Hundreds of Levy County residents went straight from work to the College of Central Florida Levy Campus in Chiefland on Tuesday night to send a ‘No Build’ message to organizers of an Alternative Corridor Evaluation (ACE) kickoff event.
Florida’s Turnpike Enterprise (FTE), which is part of the Florida Department of Transportation (FDOT), held the kickoff event to start the planning of a potential turnpike extension that would start “from its northerly terminus in Wildwood to a logical and appropriate terminus as determined by the FDOT, per Senate Bill 100.”
The Legislature passed the bill known as “Highway Projects” in June 2021. It calls for a $35 million transfer to the FTE to be used for “a specified purpose beginning in a specified fiscal year and annually for up to 30 years thereafter.”
According to SB 100, FTE’s marching orders are to coordinate “with the Florida Turnpike Enterprise, to evaluate certain roadways for development of specific controlled access facilities and to include such projects in the work program, etc.”
Levy County residents have been here before, when the effort known as M-CORES (Multi Use Corridors of Regional and Environmental Significance) met with the same opposition and came to an end when Gov. Ron DeSantis signed SB 100 into law.
“I think this is somebody, or a group of people with a lot of money, who want to push development in Florida,” said resident Robert Marr. “And they don’t care about all of these people who spent their life savings to build a little dream in rural Levy County,”
Marr stood in line with hundreds of other residents who had the same message printed on bright green paper: “NO BUILD.”
In fact, not one person waiting to enter the event or at the event standing next to project posters said they understood the rationale or were in favor of the turnpike extension.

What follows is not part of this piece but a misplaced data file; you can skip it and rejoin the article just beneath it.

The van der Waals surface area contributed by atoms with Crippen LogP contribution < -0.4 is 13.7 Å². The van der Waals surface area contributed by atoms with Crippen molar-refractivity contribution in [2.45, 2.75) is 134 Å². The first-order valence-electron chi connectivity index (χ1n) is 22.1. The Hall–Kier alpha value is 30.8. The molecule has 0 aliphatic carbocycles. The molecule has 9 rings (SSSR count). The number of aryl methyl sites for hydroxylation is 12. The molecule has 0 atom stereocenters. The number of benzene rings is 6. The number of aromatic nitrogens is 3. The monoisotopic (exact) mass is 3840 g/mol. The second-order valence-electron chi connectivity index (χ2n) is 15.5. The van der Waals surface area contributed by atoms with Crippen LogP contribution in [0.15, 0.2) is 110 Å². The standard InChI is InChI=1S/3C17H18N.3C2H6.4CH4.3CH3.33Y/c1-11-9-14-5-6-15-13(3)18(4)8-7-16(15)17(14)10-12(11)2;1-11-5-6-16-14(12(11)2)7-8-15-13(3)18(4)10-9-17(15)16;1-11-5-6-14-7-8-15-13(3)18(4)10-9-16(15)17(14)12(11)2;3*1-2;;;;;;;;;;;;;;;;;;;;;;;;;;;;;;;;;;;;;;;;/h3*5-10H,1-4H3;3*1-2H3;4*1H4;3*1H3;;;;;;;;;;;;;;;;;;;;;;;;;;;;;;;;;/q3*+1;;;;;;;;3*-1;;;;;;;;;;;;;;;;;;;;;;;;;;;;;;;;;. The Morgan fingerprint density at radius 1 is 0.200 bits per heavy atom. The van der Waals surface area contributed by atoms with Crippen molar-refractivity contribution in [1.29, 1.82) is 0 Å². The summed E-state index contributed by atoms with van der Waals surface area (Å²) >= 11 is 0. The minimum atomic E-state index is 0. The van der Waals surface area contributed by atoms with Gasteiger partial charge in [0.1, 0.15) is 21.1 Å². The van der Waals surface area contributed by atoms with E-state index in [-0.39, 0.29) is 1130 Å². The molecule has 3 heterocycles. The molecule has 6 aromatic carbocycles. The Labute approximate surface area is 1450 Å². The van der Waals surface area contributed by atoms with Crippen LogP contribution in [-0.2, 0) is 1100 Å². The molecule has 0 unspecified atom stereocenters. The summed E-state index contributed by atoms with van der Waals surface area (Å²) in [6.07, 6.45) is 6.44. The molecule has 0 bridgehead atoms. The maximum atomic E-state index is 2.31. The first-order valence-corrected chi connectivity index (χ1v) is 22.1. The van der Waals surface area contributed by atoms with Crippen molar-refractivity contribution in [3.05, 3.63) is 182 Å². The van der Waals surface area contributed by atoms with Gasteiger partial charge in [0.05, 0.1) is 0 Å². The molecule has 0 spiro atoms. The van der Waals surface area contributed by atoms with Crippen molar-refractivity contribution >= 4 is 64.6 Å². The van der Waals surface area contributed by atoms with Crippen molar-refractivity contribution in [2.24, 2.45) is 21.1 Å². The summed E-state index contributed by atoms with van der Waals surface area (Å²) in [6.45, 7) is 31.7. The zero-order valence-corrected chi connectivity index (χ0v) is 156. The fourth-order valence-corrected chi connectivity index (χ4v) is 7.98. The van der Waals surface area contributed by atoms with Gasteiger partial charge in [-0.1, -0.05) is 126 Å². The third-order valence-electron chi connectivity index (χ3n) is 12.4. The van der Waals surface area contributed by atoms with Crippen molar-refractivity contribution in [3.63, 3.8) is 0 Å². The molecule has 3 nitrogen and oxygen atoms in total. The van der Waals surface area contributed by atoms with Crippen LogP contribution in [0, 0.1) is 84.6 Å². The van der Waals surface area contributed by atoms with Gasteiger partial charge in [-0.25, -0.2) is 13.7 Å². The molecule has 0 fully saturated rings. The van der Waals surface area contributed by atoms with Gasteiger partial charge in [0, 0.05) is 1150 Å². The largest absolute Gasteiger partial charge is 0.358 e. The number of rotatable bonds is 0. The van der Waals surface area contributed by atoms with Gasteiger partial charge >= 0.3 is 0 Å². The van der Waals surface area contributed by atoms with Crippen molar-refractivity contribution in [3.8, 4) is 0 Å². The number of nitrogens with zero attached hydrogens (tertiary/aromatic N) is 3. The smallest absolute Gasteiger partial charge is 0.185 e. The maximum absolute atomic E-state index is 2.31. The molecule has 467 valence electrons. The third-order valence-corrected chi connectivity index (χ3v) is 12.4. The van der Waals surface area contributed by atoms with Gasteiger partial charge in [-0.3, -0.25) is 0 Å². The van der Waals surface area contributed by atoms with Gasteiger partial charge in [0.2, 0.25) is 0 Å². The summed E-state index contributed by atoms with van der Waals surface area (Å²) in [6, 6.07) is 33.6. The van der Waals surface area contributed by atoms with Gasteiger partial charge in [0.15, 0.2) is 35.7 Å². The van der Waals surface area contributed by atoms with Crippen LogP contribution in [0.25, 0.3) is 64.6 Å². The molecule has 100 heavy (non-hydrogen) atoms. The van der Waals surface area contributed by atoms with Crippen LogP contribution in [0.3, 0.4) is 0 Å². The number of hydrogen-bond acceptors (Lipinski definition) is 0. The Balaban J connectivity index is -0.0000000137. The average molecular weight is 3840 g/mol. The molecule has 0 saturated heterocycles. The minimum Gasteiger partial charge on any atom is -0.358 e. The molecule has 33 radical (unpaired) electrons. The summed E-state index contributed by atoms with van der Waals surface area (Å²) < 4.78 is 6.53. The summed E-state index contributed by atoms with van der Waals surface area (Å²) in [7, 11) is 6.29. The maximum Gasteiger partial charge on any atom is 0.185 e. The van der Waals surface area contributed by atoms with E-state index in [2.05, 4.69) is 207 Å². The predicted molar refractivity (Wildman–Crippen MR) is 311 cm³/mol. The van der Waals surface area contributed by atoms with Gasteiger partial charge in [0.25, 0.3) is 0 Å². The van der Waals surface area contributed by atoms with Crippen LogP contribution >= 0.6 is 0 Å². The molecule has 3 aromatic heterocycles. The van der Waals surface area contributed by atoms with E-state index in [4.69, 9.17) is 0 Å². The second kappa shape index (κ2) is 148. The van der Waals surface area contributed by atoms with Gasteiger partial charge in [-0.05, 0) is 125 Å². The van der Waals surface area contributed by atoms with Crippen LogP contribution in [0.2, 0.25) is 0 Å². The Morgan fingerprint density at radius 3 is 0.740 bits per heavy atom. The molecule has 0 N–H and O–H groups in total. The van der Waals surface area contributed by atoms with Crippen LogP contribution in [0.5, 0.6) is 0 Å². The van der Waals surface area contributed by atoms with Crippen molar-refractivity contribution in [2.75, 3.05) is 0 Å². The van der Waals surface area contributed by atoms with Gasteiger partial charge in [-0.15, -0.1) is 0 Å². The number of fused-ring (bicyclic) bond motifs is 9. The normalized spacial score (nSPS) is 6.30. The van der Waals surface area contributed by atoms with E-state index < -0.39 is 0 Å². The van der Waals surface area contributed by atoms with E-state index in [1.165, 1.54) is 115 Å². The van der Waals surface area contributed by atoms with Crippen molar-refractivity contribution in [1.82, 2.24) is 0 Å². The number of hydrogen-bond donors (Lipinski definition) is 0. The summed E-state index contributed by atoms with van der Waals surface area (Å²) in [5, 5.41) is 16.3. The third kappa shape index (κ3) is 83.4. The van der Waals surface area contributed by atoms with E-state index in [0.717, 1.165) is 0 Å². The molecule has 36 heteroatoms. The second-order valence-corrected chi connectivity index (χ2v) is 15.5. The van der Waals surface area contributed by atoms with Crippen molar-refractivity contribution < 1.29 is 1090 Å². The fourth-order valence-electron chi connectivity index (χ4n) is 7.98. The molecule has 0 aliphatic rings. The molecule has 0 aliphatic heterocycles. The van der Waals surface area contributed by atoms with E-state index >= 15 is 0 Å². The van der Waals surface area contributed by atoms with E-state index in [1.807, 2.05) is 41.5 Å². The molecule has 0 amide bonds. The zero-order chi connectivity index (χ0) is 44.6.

Organizers set up the event with experts and consultants standing next to poster boards on easels that included topics such as the study area, which includes Citrus, Levy, Marion, and Sumter counties.
Colorful poster boards mapped out future land use, including one that said the project would “enhance regional connectivity.” Others said the project would “accommodate increased travel demand,” “address regional congestion and safety,” and “improve hurricane evacuation.”
Residents stood around a poster that showed “preliminary alternative corridors with color coded lines representing alternative corridor North A, alternative corridor North B, alternative corridor Central and alternative corridor South.
Those preliminary lines for a turnpike extension would run through properties belonging to many of the event attendees, or even through their homes. That’s what attendees told the consultants they interacted with at each station.
Daryl Gordon lives on five acres in Morriston.
“I don’t want to see the neighborhood destroyed,” he said. “It’s going to be within 100 feet of my driveway and we’ve got beautiful horse trails up there next to the Goethe State Forest. My sister lives within a mile from me, but if this thing goes through, she’ll be blocked in.”
Most attendees thought they were going to a meeting where the FTE would give a presentation and they would speak and give feedback.